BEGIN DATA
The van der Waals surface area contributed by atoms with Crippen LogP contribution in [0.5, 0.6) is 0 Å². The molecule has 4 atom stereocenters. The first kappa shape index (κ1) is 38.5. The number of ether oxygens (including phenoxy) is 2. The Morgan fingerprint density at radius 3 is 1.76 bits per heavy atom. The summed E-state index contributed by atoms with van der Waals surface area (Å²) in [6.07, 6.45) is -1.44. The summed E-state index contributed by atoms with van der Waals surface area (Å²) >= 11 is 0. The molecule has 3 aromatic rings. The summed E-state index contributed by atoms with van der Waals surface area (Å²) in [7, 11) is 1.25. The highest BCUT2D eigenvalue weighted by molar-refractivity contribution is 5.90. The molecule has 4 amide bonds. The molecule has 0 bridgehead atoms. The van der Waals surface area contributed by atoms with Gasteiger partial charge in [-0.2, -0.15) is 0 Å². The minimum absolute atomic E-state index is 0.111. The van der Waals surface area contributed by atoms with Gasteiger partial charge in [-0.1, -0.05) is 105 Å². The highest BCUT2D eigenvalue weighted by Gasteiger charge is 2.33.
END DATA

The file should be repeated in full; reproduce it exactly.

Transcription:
The van der Waals surface area contributed by atoms with Crippen LogP contribution in [0.5, 0.6) is 0 Å². The molecule has 4 atom stereocenters. The first kappa shape index (κ1) is 38.5. The number of ether oxygens (including phenoxy) is 2. The Morgan fingerprint density at radius 3 is 1.76 bits per heavy atom. The summed E-state index contributed by atoms with van der Waals surface area (Å²) in [6.07, 6.45) is -1.44. The summed E-state index contributed by atoms with van der Waals surface area (Å²) >= 11 is 0. The molecule has 3 aromatic rings. The summed E-state index contributed by atoms with van der Waals surface area (Å²) in [7, 11) is 1.25. The highest BCUT2D eigenvalue weighted by molar-refractivity contribution is 5.90. The molecule has 4 amide bonds. The molecule has 0 bridgehead atoms. The van der Waals surface area contributed by atoms with Gasteiger partial charge in [-0.2, -0.15) is 0 Å². The minimum absolute atomic E-state index is 0.111. The van der Waals surface area contributed by atoms with Gasteiger partial charge in [-0.1, -0.05) is 105 Å². The highest BCUT2D eigenvalue weighted by Gasteiger charge is 2.33.